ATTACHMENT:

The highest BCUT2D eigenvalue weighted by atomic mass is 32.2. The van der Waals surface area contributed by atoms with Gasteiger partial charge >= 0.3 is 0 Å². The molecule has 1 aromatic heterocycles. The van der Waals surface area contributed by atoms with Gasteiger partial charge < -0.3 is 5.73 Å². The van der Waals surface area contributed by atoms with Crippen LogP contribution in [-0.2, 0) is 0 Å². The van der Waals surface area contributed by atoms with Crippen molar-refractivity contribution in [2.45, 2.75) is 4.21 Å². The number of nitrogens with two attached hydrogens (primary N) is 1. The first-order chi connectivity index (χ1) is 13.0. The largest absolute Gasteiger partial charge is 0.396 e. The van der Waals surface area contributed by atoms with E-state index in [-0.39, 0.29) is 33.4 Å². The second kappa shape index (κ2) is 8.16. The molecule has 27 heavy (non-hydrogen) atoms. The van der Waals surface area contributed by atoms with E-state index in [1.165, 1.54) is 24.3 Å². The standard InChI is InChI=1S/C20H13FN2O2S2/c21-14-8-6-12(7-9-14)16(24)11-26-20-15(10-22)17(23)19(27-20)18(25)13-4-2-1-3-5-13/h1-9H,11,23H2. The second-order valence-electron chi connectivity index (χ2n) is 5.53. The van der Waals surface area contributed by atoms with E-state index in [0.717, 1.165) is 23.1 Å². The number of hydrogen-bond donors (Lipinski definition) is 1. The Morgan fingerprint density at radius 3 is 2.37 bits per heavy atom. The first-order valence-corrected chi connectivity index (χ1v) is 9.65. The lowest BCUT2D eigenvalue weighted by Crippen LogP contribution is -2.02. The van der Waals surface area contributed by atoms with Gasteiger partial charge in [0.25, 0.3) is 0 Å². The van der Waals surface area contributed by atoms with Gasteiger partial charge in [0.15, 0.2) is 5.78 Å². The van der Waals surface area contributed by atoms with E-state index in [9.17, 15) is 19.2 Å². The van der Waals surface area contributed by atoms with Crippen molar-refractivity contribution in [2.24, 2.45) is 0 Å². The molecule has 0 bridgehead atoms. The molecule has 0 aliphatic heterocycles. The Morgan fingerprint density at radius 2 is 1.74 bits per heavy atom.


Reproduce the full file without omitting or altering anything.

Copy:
The highest BCUT2D eigenvalue weighted by atomic mass is 32.2. The van der Waals surface area contributed by atoms with Gasteiger partial charge >= 0.3 is 0 Å². The molecule has 1 aromatic heterocycles. The van der Waals surface area contributed by atoms with Gasteiger partial charge < -0.3 is 5.73 Å². The van der Waals surface area contributed by atoms with Crippen LogP contribution in [-0.2, 0) is 0 Å². The van der Waals surface area contributed by atoms with Crippen molar-refractivity contribution in [2.45, 2.75) is 4.21 Å². The number of nitrogens with two attached hydrogens (primary N) is 1. The first-order chi connectivity index (χ1) is 13.0. The largest absolute Gasteiger partial charge is 0.396 e. The van der Waals surface area contributed by atoms with E-state index in [-0.39, 0.29) is 33.4 Å². The second kappa shape index (κ2) is 8.16. The molecule has 27 heavy (non-hydrogen) atoms. The van der Waals surface area contributed by atoms with E-state index in [1.165, 1.54) is 24.3 Å². The standard InChI is InChI=1S/C20H13FN2O2S2/c21-14-8-6-12(7-9-14)16(24)11-26-20-15(10-22)17(23)19(27-20)18(25)13-4-2-1-3-5-13/h1-9H,11,23H2. The second-order valence-electron chi connectivity index (χ2n) is 5.53. The van der Waals surface area contributed by atoms with E-state index in [0.717, 1.165) is 23.1 Å². The number of hydrogen-bond donors (Lipinski definition) is 1. The Morgan fingerprint density at radius 3 is 2.37 bits per heavy atom. The first-order valence-corrected chi connectivity index (χ1v) is 9.65. The lowest BCUT2D eigenvalue weighted by Crippen LogP contribution is -2.02. The van der Waals surface area contributed by atoms with Gasteiger partial charge in [0.25, 0.3) is 0 Å². The van der Waals surface area contributed by atoms with Gasteiger partial charge in [0.15, 0.2) is 5.78 Å². The van der Waals surface area contributed by atoms with E-state index in [9.17, 15) is 19.2 Å². The van der Waals surface area contributed by atoms with Crippen molar-refractivity contribution in [2.24, 2.45) is 0 Å². The molecule has 0 bridgehead atoms. The molecule has 0 aliphatic heterocycles. The Morgan fingerprint density at radius 2 is 1.74 bits per heavy atom.